Basically, with stocks, you use a combination of these research methods to identify a good company to invest in, with a stock that has solid, predictable performance.

In the commodity market, these raw materials are less subject to company news and earnings reports, and more due to the supply and demand based on industry.

Commodities tend to have seasons and trends, so analyst recommendations are frequently a part of the research for this type of investing.

In both cases, the equity market and the commodity market have benefits to offer investors.

In the stock market, you earn profits or dividends.

With commodities, you gain profits when the goods in question gain value.

Some investors also consider commodities a good investment during times of economic uncertainty, as they are physical possessions which will still be in demand.

Importance of the Equity Market

How big is the equity market, and what is its impact on the economy?

The stock market is hugely important to a country’s economy. To consider the impact it has, consider the primary function of the equity market: building businesses.

When a company wants to raise money to expand or create new business, they can take out a loan from the bank or they can issue shares through the stock market.

The stock market makes a piece of the company available for sale to the public, so that you and I can purchase a stake in it.

To do this, they need to be listed. On bigger exchanges, companies must meet stringent standards to be listed.

As an investor, you can benefit from the company’s growth, receiving dividends or seeing the price of the stock appreciate over time.

In this way, the stock market helps build companies, which helps build industry and commerce. This has a big effect on the economy, contributing to the employment and unemployment rates, production, and so much more.

The government and central banks will generally keep a close eye on what’s going on in the stock market, as it affects them too.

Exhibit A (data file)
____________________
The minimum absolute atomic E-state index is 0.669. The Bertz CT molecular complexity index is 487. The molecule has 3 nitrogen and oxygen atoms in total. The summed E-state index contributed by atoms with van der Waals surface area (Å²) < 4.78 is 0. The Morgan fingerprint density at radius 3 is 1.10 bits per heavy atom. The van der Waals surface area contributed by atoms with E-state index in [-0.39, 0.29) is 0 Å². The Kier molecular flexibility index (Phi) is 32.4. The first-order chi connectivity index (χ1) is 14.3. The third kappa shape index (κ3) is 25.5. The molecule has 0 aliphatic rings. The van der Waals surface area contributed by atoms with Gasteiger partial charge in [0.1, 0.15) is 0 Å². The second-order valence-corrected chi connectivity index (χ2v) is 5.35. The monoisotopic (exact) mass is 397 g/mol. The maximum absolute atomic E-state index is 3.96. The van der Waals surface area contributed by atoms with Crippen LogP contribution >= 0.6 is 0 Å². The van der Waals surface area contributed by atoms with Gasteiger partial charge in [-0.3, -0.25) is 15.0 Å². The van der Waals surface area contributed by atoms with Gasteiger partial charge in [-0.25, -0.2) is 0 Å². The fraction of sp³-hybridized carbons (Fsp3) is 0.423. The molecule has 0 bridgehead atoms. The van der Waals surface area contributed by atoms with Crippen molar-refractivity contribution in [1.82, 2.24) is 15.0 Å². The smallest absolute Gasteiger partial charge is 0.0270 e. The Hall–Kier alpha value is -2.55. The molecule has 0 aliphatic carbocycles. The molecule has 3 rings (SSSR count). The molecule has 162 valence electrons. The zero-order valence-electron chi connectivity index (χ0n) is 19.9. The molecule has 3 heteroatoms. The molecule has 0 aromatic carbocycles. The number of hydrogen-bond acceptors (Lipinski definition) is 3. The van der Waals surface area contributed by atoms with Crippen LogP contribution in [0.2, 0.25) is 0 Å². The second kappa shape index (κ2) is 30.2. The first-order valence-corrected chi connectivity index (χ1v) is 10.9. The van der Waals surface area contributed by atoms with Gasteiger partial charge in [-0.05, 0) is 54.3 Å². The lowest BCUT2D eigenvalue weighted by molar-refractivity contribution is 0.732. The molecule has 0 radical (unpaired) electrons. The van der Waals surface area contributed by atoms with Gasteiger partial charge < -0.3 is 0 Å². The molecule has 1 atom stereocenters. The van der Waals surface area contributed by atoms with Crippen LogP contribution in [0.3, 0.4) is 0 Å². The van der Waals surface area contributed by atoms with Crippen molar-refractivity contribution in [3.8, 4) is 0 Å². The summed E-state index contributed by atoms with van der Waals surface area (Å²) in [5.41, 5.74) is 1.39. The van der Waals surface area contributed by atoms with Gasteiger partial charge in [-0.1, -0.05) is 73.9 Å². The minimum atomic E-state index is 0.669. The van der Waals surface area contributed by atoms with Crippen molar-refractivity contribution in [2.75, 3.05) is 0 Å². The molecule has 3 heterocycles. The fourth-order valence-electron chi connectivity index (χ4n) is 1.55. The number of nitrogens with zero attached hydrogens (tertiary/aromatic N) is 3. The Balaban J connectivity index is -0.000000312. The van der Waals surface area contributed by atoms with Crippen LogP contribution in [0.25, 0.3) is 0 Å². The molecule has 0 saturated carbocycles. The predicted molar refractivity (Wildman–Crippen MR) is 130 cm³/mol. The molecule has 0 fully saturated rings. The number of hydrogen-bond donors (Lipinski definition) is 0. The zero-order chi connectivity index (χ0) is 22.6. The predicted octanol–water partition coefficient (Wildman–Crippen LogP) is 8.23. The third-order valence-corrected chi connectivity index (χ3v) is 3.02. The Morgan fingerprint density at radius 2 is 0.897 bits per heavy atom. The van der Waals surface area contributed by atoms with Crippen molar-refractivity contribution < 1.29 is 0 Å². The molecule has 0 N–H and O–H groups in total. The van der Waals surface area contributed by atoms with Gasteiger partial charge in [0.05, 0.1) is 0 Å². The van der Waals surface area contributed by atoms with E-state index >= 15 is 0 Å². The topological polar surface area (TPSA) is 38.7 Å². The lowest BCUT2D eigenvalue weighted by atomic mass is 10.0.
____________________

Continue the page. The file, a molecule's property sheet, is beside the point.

OK, so that’s the primary function of the equity market … but it’s not the only function.

The equity market also acts as a platform for the stock exchange. This is where investors can buy and sell stocks. These transactions are executed through a brokerage account, which acts as your buying or selling agent in the market.

This is how I use the equity market to try to gain profits: through investing in shares of stocks that I believe will go up or down in value, and either selling or short selling depending on which way I think the stock will go.

So, as you can see, the equity market isn’t just a place for companies to foster new growth, but it’s also a place for stock trading. The stock market renders stocks into liquid assets, which can be sold or bought at any time.

The Bottom Line

Keeping the various exchanges and types of markets straight can be a bit confusing at times. But I’m confident you can do it.

It’s important to have a good grasp on the market or exchange you are trading on so you know the inherent risks, and potential benefits. Knowing the ins and outs of the different markets will bring your trading to the next level.

Tomorrow, I’ll cover some of the best ways for you to analyze equities and structure your trading plan.


Tim Sykes
Editor, Penny Stock Millionaires

You May Also Be Interested In:

A (Healthy) Dose of Reality

Trend Trader Daily editor, Lou Basenese responds to the haters about the recent underperformance of small- and micro-cap stocks with some hard truths on the spoiled attitude investors have adopted in this super bull market.

Timothy Sykes

Tim Sykes is the editor of Tim Sykes’ Weekly Fortunes, a bi-weekly penny stock trader.

He also writes the free daily e-letter, Tim Sykes’ Penny Stock Millionaires

Tim’s most famous for turning the $12,415 dollars he received at his Bar Mitzvah into more than $1.65 million dollars in trading profits by college graduation.

In 2003,...

View More By Timothy Sykes